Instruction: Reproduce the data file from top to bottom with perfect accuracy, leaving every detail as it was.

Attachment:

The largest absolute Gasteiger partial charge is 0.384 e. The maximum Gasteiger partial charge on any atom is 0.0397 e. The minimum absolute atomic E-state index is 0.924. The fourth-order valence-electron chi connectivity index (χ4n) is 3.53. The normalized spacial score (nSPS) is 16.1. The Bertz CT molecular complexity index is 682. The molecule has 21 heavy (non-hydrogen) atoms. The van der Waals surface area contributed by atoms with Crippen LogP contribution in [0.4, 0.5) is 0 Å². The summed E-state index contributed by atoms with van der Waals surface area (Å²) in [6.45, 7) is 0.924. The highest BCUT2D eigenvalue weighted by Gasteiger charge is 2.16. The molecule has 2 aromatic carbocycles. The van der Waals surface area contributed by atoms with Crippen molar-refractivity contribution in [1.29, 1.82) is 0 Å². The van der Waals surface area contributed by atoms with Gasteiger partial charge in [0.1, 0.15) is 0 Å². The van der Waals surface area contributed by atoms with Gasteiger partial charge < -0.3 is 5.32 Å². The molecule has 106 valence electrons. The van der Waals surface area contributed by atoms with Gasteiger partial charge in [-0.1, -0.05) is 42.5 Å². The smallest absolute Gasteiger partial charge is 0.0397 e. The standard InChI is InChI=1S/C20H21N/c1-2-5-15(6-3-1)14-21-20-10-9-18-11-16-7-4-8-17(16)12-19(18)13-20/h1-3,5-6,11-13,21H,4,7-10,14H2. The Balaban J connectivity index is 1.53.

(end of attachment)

The largest absolute Gasteiger partial charge is 0.384 e. The maximum Gasteiger partial charge on any atom is 0.0397 e. The minimum absolute atomic E-state index is 0.924. The fourth-order valence-electron chi connectivity index (χ4n) is 3.53. The normalized spacial score (nSPS) is 16.1. The Bertz CT molecular complexity index is 682. The molecule has 21 heavy (non-hydrogen) atoms. The van der Waals surface area contributed by atoms with Crippen LogP contribution in [0.4, 0.5) is 0 Å². The summed E-state index contributed by atoms with van der Waals surface area (Å²) in [6.45, 7) is 0.924. The highest BCUT2D eigenvalue weighted by Gasteiger charge is 2.16. The molecule has 2 aromatic carbocycles. The van der Waals surface area contributed by atoms with Crippen molar-refractivity contribution in [1.29, 1.82) is 0 Å². The van der Waals surface area contributed by atoms with Gasteiger partial charge in [0.1, 0.15) is 0 Å². The van der Waals surface area contributed by atoms with Gasteiger partial charge < -0.3 is 5.32 Å². The molecule has 106 valence electrons. The van der Waals surface area contributed by atoms with Gasteiger partial charge in [-0.1, -0.05) is 42.5 Å². The smallest absolute Gasteiger partial charge is 0.0397 e. The standard InChI is InChI=1S/C20H21N/c1-2-5-15(6-3-1)14-21-20-10-9-18-11-16-7-4-8-17(16)12-19(18)13-20/h1-3,5-6,11-13,21H,4,7-10,14H2. The Balaban J connectivity index is 1.53.